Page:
Let’s applaud John Reed’s initiative and get on with it!


Garry Baverstock AM

Solarday 2011 Letter from John Reed

Solarday 2011 Media Release

Solarday 2010 Participants

SolarDay 2011 letter from Doris Matsui from the U.S. Congress

Governance and Solar Energy Interview

An informed opinion by Gary Burke to a basic question by Garry Baverstock AM

Gary Burke is a sustainability strategies consultant, specialising in sustainability-framed economics, and at the time of this article was in the process of finalising his PhD. Gary is also an accomplished musician. He has spent a lifetime thinking and investigating how our economy should be based to maximize true wealth and happiness.

Question by Garry Baverstock

What is stopping the mainstream use of solar and renewable energy?

After many discussions I asked Gary, why he thought governments have not supported a comprehensive switch back to a solar economy, when it is obvious for sometime now that this planet is in a dangerous position due to depleted of many energy resources and fossil fuels, and the huge looming disaster of Climate Change?

Here is Gary Burke’s eloquent response.

Key Issue

For me, the key governance issue is ‘why has solar and renewable

energy not already been implemented?’


The Political/Economic System

The answer is that the systemic parameters that establish the ‘viability’ are inherently non-sustainable. This is a legacy of the dominance of neoclassical economic theory in the policy world; neoclassical economists dominate treasuries and their way of thinking is about as realistic a medicine was in the 19th century when they would use leeches to bleed people as a cure for most illnesses.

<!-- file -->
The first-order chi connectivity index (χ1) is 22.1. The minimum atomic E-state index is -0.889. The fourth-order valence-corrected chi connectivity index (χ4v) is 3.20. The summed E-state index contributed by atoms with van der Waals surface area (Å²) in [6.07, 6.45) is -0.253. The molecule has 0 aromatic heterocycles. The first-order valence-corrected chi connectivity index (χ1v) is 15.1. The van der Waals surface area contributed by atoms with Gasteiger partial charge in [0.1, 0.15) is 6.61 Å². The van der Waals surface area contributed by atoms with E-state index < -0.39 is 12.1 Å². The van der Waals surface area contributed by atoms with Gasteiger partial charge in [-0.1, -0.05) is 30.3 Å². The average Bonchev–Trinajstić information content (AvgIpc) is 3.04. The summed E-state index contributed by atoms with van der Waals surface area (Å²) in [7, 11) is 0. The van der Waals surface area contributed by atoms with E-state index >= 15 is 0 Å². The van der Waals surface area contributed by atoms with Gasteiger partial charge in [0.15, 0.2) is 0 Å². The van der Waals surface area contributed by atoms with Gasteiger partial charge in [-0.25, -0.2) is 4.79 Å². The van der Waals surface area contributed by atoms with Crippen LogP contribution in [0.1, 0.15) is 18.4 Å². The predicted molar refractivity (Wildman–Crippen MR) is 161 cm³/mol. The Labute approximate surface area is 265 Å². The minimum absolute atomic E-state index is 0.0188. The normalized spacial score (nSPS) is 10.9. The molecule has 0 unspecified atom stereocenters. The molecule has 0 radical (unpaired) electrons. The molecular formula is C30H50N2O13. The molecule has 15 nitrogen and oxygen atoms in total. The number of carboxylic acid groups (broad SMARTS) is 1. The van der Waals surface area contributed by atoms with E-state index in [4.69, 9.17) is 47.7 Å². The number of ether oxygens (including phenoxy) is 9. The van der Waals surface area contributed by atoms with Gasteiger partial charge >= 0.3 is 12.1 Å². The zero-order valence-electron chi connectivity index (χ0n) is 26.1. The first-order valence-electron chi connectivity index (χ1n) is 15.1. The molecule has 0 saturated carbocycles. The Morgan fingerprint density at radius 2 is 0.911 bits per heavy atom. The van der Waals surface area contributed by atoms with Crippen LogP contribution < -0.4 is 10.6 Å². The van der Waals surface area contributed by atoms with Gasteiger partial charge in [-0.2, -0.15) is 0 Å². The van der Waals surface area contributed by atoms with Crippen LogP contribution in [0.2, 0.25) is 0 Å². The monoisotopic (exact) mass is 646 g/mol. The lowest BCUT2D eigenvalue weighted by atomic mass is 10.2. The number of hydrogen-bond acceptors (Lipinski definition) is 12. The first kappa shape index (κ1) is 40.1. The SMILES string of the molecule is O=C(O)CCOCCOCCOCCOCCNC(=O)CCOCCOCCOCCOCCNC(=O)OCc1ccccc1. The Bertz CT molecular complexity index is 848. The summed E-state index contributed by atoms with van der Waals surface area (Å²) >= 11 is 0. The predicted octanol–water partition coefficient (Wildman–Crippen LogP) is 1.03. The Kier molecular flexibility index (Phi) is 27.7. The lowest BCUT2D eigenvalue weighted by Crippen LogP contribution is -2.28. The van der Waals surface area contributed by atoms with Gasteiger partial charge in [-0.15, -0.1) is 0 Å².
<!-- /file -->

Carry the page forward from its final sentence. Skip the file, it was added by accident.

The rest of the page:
What is Sustainable and Understanding the Terminology?


To help clarify the situation, I draw a conceptual distinction between ‘non-sustainable’ – which is system-based – and ‘unsustainable’ – which is behavioural. Using this distinction, we can differentiate between strategies that are needed to remediate behavioural unsustainability (e.g. dumping pollutants in rivers) and systemic non- sustainability (e.g. assessing renewable energy as unviable). Non- sustainability requires policy, institutional and epistemological change — i.e. changes in the way we think about things.


The Solution


The solution is to move towards sustainability, but the problem is that the notion of sustainability has been arrogated by economists, so that, even supporters like you, don’t like to use the word.


So governance for renewable energy means both creating a policy framework that can accommodate the complexities of the real world as we now know it (e.g. biophysical limits to the planet, peak oil, butterfly effect, etc), but also there needs to be a disarrogation of policy from the economists who believe everything has a bottom line measurable in dollars and cents. I argue in my dissertation that when sustainability is disarrogated from neoclassical economists (e.g. abolish meaningless and thought-corrupting concepts like natural capital as representations of nature, human capital as representation of human potential, and social capital as a representation of community development), then a sustainability-framed economics becomes possible.


In other words, with a sustainability concept designed to accommodate complex and dynamic systems, then we can ask ‘what sort of economics do we need to help us manage in this context?’ So, instead of saying ‘is sustainability economically viable’, we assess economic policy to see if provides sustainability.